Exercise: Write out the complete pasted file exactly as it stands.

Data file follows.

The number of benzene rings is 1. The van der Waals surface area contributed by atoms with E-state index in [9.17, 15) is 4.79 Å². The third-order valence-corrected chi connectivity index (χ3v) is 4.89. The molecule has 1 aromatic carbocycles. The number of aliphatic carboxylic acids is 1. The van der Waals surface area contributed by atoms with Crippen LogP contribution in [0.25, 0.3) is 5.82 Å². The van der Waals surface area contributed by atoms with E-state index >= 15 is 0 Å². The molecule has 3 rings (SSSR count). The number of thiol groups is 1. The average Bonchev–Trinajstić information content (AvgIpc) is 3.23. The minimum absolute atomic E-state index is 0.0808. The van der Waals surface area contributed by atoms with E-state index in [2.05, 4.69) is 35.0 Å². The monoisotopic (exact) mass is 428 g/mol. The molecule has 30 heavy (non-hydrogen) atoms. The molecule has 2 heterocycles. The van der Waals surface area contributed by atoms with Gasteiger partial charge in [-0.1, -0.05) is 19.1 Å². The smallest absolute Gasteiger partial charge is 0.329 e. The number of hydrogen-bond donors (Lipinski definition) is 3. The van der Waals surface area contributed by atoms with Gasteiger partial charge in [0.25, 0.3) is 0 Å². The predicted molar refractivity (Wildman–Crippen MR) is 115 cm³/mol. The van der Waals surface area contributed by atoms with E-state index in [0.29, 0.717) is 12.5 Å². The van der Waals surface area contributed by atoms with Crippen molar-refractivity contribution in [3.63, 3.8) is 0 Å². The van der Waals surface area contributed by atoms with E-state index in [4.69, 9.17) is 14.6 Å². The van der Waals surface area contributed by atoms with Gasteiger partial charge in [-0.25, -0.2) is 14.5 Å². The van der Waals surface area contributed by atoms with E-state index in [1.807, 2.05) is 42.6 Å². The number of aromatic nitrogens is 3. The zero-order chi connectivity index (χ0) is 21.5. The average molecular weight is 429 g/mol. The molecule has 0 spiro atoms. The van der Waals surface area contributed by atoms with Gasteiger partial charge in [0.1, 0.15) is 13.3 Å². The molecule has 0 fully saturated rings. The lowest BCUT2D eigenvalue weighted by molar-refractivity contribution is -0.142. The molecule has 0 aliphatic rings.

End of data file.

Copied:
The number of benzene rings is 1. The van der Waals surface area contributed by atoms with E-state index in [9.17, 15) is 4.79 Å². The third-order valence-corrected chi connectivity index (χ3v) is 4.89. The molecule has 1 aromatic carbocycles. The number of aliphatic carboxylic acids is 1. The van der Waals surface area contributed by atoms with Crippen LogP contribution in [0.25, 0.3) is 5.82 Å². The van der Waals surface area contributed by atoms with E-state index >= 15 is 0 Å². The molecule has 3 rings (SSSR count). The number of thiol groups is 1. The average Bonchev–Trinajstić information content (AvgIpc) is 3.23. The minimum absolute atomic E-state index is 0.0808. The van der Waals surface area contributed by atoms with E-state index in [2.05, 4.69) is 35.0 Å². The monoisotopic (exact) mass is 428 g/mol. The molecule has 30 heavy (non-hydrogen) atoms. The molecule has 2 heterocycles. The van der Waals surface area contributed by atoms with Gasteiger partial charge in [-0.1, -0.05) is 19.1 Å². The smallest absolute Gasteiger partial charge is 0.329 e. The number of hydrogen-bond donors (Lipinski definition) is 3. The van der Waals surface area contributed by atoms with Gasteiger partial charge in [0.25, 0.3) is 0 Å². The predicted molar refractivity (Wildman–Crippen MR) is 115 cm³/mol. The van der Waals surface area contributed by atoms with E-state index in [0.29, 0.717) is 12.5 Å². The van der Waals surface area contributed by atoms with Crippen molar-refractivity contribution in [3.63, 3.8) is 0 Å². The van der Waals surface area contributed by atoms with E-state index in [4.69, 9.17) is 14.6 Å². The van der Waals surface area contributed by atoms with Gasteiger partial charge in [-0.25, -0.2) is 14.5 Å². The van der Waals surface area contributed by atoms with E-state index in [1.807, 2.05) is 42.6 Å². The number of aromatic nitrogens is 3. The zero-order chi connectivity index (χ0) is 21.5. The average molecular weight is 429 g/mol. The molecule has 0 spiro atoms. The van der Waals surface area contributed by atoms with Gasteiger partial charge in [0.1, 0.15) is 13.3 Å². The molecule has 0 fully saturated rings. The lowest BCUT2D eigenvalue weighted by molar-refractivity contribution is -0.142. The molecule has 0 aliphatic rings.